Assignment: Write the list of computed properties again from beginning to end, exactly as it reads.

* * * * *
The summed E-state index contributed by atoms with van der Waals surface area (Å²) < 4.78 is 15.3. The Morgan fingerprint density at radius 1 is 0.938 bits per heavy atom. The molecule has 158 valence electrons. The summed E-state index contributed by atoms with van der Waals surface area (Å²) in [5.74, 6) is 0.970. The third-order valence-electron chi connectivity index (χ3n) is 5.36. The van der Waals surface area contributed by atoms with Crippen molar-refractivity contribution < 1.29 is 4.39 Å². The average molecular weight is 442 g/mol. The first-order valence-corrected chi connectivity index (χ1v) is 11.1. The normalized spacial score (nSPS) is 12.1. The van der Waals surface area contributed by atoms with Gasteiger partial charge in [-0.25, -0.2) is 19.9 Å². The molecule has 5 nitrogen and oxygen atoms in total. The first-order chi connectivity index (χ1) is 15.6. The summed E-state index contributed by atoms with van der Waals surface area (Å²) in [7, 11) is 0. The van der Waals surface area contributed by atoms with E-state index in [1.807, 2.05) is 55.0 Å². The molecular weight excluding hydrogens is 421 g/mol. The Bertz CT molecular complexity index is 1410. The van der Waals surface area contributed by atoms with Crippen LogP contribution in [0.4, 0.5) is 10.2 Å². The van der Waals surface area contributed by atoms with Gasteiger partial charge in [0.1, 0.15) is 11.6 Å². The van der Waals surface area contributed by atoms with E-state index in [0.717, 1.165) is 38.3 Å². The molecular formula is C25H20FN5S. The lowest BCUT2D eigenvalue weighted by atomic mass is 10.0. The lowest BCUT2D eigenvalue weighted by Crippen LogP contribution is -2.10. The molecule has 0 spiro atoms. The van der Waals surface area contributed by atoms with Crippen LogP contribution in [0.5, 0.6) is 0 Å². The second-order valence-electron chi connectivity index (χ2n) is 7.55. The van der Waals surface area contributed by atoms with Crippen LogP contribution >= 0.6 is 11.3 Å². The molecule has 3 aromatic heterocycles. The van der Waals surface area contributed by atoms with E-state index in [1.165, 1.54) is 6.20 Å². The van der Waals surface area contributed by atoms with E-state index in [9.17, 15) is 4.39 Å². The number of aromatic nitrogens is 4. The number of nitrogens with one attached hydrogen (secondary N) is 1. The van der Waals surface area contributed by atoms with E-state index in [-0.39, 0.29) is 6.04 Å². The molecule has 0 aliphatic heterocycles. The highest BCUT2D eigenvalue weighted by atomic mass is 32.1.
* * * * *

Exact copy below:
The summed E-state index contributed by atoms with van der Waals surface area (Å²) < 4.78 is 15.3. The Morgan fingerprint density at radius 1 is 0.938 bits per heavy atom. The molecule has 158 valence electrons. The summed E-state index contributed by atoms with van der Waals surface area (Å²) in [5.74, 6) is 0.970. The third-order valence-electron chi connectivity index (χ3n) is 5.36. The van der Waals surface area contributed by atoms with Crippen molar-refractivity contribution < 1.29 is 4.39 Å². The average molecular weight is 442 g/mol. The first-order valence-corrected chi connectivity index (χ1v) is 11.1. The normalized spacial score (nSPS) is 12.1. The van der Waals surface area contributed by atoms with Gasteiger partial charge in [-0.25, -0.2) is 19.9 Å². The molecule has 5 nitrogen and oxygen atoms in total. The first-order chi connectivity index (χ1) is 15.6. The summed E-state index contributed by atoms with van der Waals surface area (Å²) in [7, 11) is 0. The van der Waals surface area contributed by atoms with E-state index in [1.807, 2.05) is 55.0 Å². The molecular weight excluding hydrogens is 421 g/mol. The Bertz CT molecular complexity index is 1410. The van der Waals surface area contributed by atoms with Crippen LogP contribution in [0.4, 0.5) is 10.2 Å². The van der Waals surface area contributed by atoms with Gasteiger partial charge in [0.1, 0.15) is 11.6 Å². The van der Waals surface area contributed by atoms with E-state index in [0.717, 1.165) is 38.3 Å². The molecular formula is C25H20FN5S. The lowest BCUT2D eigenvalue weighted by atomic mass is 10.0. The lowest BCUT2D eigenvalue weighted by Crippen LogP contribution is -2.10. The molecule has 0 spiro atoms. The van der Waals surface area contributed by atoms with Crippen LogP contribution in [0.5, 0.6) is 0 Å². The second-order valence-electron chi connectivity index (χ2n) is 7.55. The van der Waals surface area contributed by atoms with Crippen LogP contribution >= 0.6 is 11.3 Å². The molecule has 3 aromatic heterocycles. The van der Waals surface area contributed by atoms with E-state index in [1.165, 1.54) is 6.20 Å². The van der Waals surface area contributed by atoms with E-state index in [9.17, 15) is 4.39 Å². The number of aromatic nitrogens is 4. The number of nitrogens with one attached hydrogen (secondary N) is 1. The van der Waals surface area contributed by atoms with E-state index in [-0.39, 0.29) is 6.04 Å². The molecule has 0 aliphatic heterocycles. The highest BCUT2D eigenvalue weighted by atomic mass is 32.1.